Jun 12, So what is the appropriate relationship between board members and staff? However, organizations with an executive director must delegate. To illustrate how boards and new executive directors/chief executive officers The relationship between a new nonprofit executive director (ED) or chief. Jun 26, Nonprofit Board vs. Executive Director. Who's in Charge? Roles and responsibilities of each. How to handle conflict. By nonprofit attorney.
In fact, the only minutes available were for the most recent year. Group home supervisors were in a dual reporting relationship to a manager and a board member.
A board chair twice stepped in as interim CEO then returned immediately to the board. The result was a chaotic, dysfunctional organization, poor labour relations, a funder commissioned external audit, and seven CEOs in 10 years.
Clarity of roles and rules is essential to building trust. This should begin during the CEO selection process. The board, once it has selected the CEO, is responsible for providing support, guidance, advice, and regular feedback about performance, based on objective criteria. The CEO may seek advice from board committees, individual directors and the chair.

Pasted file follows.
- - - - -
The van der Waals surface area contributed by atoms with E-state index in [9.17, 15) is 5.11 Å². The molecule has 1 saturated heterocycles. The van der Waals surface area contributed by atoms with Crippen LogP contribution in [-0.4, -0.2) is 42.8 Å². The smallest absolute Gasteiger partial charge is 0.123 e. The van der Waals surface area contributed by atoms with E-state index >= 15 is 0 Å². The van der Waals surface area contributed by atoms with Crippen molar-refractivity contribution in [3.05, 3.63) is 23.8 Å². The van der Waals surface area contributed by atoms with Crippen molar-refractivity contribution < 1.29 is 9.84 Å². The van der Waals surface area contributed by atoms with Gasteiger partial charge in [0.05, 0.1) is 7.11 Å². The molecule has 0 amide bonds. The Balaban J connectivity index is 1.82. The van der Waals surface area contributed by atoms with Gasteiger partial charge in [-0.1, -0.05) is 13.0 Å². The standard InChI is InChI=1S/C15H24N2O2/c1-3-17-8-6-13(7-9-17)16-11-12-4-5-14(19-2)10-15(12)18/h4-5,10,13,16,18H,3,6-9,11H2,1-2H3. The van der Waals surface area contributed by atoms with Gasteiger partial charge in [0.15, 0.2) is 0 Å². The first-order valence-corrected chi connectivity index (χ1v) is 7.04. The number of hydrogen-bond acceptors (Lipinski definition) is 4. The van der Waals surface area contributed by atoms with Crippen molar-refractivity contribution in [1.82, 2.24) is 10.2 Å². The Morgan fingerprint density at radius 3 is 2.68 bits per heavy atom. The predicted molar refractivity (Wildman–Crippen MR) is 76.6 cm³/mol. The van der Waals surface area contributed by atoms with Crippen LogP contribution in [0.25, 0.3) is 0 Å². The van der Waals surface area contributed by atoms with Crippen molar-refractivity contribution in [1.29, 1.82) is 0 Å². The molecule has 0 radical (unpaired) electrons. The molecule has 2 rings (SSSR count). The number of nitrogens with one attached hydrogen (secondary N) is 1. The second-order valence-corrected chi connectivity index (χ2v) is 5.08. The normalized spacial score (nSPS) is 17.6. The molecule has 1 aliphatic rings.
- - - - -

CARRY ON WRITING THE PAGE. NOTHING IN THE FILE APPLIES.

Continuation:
However, only the full board has the legal authority to provide formal direction. The relation between the board and chief executive officer should be challenging, yet supportive and positive - friendly without befriending.
It should be arm's length but not adversarial - dependent but not captive. It relies heavily on the CEO as a full partner in the development of direction and policies since the CEO is much more knowledgeable about, and more heavily invested in, the organization. However, it should maintain sufficient independence from management to ensure that it can objectively evaluate CEO performance.
Good governance and board/staff relations
Board members of smaller organizations with a less rigid hierarchy often interact with staff, particularly management staff, rather informally. They are a resource pool, often called upon by management to provide advice or guidance in their area of expertise.